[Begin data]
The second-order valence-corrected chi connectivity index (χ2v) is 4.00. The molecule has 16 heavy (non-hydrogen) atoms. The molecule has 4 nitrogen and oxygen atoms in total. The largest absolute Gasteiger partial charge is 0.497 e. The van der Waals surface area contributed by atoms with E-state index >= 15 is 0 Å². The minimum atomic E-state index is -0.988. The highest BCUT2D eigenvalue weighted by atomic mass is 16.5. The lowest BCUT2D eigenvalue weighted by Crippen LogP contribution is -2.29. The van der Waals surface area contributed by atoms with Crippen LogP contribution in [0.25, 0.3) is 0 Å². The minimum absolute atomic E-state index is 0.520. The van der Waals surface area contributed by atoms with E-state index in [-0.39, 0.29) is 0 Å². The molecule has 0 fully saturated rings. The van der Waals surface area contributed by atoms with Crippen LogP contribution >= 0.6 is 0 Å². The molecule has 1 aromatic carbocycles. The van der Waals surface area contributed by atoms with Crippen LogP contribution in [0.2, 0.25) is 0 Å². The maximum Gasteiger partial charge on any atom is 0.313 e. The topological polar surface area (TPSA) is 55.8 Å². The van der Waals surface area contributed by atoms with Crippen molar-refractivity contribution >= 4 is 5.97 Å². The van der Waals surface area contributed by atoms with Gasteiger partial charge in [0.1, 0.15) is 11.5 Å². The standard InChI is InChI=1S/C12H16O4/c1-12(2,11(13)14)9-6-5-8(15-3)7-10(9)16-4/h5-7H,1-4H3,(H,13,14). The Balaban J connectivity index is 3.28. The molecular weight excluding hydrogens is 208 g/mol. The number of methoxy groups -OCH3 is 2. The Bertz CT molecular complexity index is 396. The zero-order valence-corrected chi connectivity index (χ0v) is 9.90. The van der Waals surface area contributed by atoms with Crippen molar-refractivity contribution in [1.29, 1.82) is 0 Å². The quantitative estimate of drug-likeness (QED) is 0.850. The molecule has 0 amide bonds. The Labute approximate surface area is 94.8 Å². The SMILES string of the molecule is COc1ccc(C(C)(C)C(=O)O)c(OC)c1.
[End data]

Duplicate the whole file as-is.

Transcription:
The second-order valence-corrected chi connectivity index (χ2v) is 4.00. The molecule has 16 heavy (non-hydrogen) atoms. The molecule has 4 nitrogen and oxygen atoms in total. The largest absolute Gasteiger partial charge is 0.497 e. The van der Waals surface area contributed by atoms with E-state index >= 15 is 0 Å². The minimum atomic E-state index is -0.988. The highest BCUT2D eigenvalue weighted by atomic mass is 16.5. The lowest BCUT2D eigenvalue weighted by Crippen LogP contribution is -2.29. The van der Waals surface area contributed by atoms with Crippen LogP contribution in [0.25, 0.3) is 0 Å². The minimum absolute atomic E-state index is 0.520. The van der Waals surface area contributed by atoms with E-state index in [-0.39, 0.29) is 0 Å². The molecule has 0 fully saturated rings. The van der Waals surface area contributed by atoms with Crippen LogP contribution >= 0.6 is 0 Å². The molecule has 1 aromatic carbocycles. The van der Waals surface area contributed by atoms with Crippen LogP contribution in [0.2, 0.25) is 0 Å². The maximum Gasteiger partial charge on any atom is 0.313 e. The topological polar surface area (TPSA) is 55.8 Å². The van der Waals surface area contributed by atoms with Crippen molar-refractivity contribution >= 4 is 5.97 Å². The van der Waals surface area contributed by atoms with Gasteiger partial charge in [0.1, 0.15) is 11.5 Å². The standard InChI is InChI=1S/C12H16O4/c1-12(2,11(13)14)9-6-5-8(15-3)7-10(9)16-4/h5-7H,1-4H3,(H,13,14). The Balaban J connectivity index is 3.28. The molecular weight excluding hydrogens is 208 g/mol. The number of methoxy groups -OCH3 is 2. The Bertz CT molecular complexity index is 396. The zero-order valence-corrected chi connectivity index (χ0v) is 9.90. The van der Waals surface area contributed by atoms with Crippen molar-refractivity contribution in [1.29, 1.82) is 0 Å². The quantitative estimate of drug-likeness (QED) is 0.850. The molecule has 0 amide bonds. The Labute approximate surface area is 94.8 Å². The SMILES string of the molecule is COc1ccc(C(C)(C)C(=O)O)c(OC)c1.